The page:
Venezuela was convulsed on Tuesday by a … well, it’s not exactly clear what to call it.
What we know for sure is that military defections against the regime appear not to have materialized. Two dozen or so soldiers who had apparently participated in the uprising in the morning were seeking asylum at foreign embassies by nightfall.
With more turmoil expected Wednesday — with opposition leader Juan Guaidó and Nicolás Maduro calling for dueling massive demonstrations — Tuesday’s events underscored the costs of the utter collapse of freedom of speech in Venezuela over the past few years.
While the country is gripped by a pervasive sense of crisis, state television shows propaganda videos on a loop while the remaining “private” broadcasters — under the ownership of Maduro supporters — opted Tuesday for light entertainment: workout shows, astrology, sports. Censors had already taken many foreign, Spanish-language news channels off the air, but on Tuesday they added English-language broadcasters CNN International and BBC World News to the list. Determined to control the narrative, the government instead created a field day for online conspiracy theorists, rumor-mongers and disinformation peddlers.
Nobody really knows what’s going on.
Amid this pervasive (and carefully orchestrated) news vacuum, it’s important to stand back and look at the bigger picture. What do we know for sure?
We know that Venezuela, the country that plays host to the world’s biggest oil reserves, checks more and more boxes for “failed state” designation every day. After an all-encompassing six-year crisis that has demolished more than half its economy, seen it fall into hyperinflation, and sent millions of desperate, hungry people fleeing for refuge in neighboring countries, its ruling clique has mostly given up on providing any sort of public services and devotes virtually all its time, energy and money to its one priority: keeping power.
Yet even that task appears to be beyond its reach: One of the most persistent (but, again, impossible to confirm) rumors Tuesday was that the head of the intelligence agency, SEBIN, had flipped and was now working against Maduro.
We know for sure that as the Venezuelan state grows weaker, the scramble for power in Caracas looks more and more like a proxy war between foreign powers. The opposition is increasingly reliant on the United States, Colombia and Brazil for support, while the regime depends more and more on Cuba, Russia, Iran and Turkey for military, financial and intelligence support.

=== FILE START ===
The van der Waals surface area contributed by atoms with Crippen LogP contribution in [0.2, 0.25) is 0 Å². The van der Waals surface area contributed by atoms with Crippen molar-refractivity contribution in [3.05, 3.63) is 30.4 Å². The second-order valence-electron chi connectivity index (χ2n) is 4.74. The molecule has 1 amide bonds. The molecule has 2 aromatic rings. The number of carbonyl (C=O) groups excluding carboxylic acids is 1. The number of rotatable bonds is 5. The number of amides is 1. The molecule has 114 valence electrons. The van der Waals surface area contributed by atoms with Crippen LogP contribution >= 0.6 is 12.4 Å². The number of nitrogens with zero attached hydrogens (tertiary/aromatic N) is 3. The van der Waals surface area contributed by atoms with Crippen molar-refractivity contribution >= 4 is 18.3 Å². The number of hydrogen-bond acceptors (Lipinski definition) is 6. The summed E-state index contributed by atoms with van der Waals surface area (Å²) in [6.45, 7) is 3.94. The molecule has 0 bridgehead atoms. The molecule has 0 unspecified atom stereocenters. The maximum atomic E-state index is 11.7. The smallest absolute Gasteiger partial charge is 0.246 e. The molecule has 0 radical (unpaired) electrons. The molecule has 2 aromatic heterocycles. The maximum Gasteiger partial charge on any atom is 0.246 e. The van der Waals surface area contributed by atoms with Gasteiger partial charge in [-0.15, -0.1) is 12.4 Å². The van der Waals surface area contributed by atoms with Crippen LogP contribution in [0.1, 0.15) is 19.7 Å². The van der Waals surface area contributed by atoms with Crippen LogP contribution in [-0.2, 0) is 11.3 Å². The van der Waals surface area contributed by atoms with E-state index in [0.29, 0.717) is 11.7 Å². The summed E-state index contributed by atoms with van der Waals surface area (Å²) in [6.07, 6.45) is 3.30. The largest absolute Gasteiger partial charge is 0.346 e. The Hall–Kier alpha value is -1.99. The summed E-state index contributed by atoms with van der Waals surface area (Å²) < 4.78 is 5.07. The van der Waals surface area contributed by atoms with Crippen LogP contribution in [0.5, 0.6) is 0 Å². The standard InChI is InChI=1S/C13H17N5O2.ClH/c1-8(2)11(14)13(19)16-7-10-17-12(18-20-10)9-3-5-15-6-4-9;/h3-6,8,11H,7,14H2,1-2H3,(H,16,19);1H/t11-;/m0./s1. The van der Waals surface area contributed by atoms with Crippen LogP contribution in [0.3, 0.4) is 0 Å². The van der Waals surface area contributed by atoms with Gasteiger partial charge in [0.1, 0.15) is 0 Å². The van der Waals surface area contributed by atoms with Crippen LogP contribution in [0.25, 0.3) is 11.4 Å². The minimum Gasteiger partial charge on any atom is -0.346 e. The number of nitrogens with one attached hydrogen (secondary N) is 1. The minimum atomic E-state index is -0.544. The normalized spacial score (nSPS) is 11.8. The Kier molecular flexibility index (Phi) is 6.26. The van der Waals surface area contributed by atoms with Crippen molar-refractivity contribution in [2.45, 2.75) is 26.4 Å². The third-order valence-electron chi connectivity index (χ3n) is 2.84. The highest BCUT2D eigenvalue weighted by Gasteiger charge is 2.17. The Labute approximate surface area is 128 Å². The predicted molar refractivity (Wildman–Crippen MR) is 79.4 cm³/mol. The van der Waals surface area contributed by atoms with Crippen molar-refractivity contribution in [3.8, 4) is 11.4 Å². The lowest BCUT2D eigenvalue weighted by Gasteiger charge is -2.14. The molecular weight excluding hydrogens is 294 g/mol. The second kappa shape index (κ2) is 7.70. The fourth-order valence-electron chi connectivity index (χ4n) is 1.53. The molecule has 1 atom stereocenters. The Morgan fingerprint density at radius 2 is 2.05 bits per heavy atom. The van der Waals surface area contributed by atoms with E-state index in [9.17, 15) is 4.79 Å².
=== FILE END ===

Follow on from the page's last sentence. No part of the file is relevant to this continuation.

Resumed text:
On Tuesday, Secretary of State Mike Pompeo said on CNN that Maduro had been ready to flee the country until Russia persuaded him otherwise. Whether that story is true, it points to a deeper truth: The outcome of the Venezuela crisis has more and more to do with what happens in Washington and Moscow, and less and less to do with what happens in Caracas.
We know for sure that discontent in the security forces is profound and papered over by a thin layer of fear for the consequences of revolt. Thousands of Venezuelan soldiers have defected in recent years, most simply walking over the border to Colombia, and thousands more find themselves trapped in a repressive apparatus that doesn’t even pay them enough to feed their families. And we know for sure that, while the vast bulk of Venezuelans are desperate for a change of the regime, the Maduro government has dismantled all democratic means for that majority to make its demands heard.
All of which brings us to the one big thing we know for sure about Venezuela: The country will remain unstable for a very long time.
Even if the regime were to collapse and the opposition to take over, it would need to contend with a baffling proliferation of armed groups: pro-government paramilitaries, Colombian guerrillas, hugely powerful street gangs, Russian soldiers, Cuban spies, holdout army units, etc. And it would need to do so amid a level of economic dislocation that would tax any government’s skill.
The bitter truth is that there will be no magic solutions in Venezuela. Instead, mass disorder and violence of the kind we saw on Tuesday could rapidly become the new normal.
The Post’s View: Don’t call it a coup. Venezuelans have a right to replace an oppressive, toxic regime.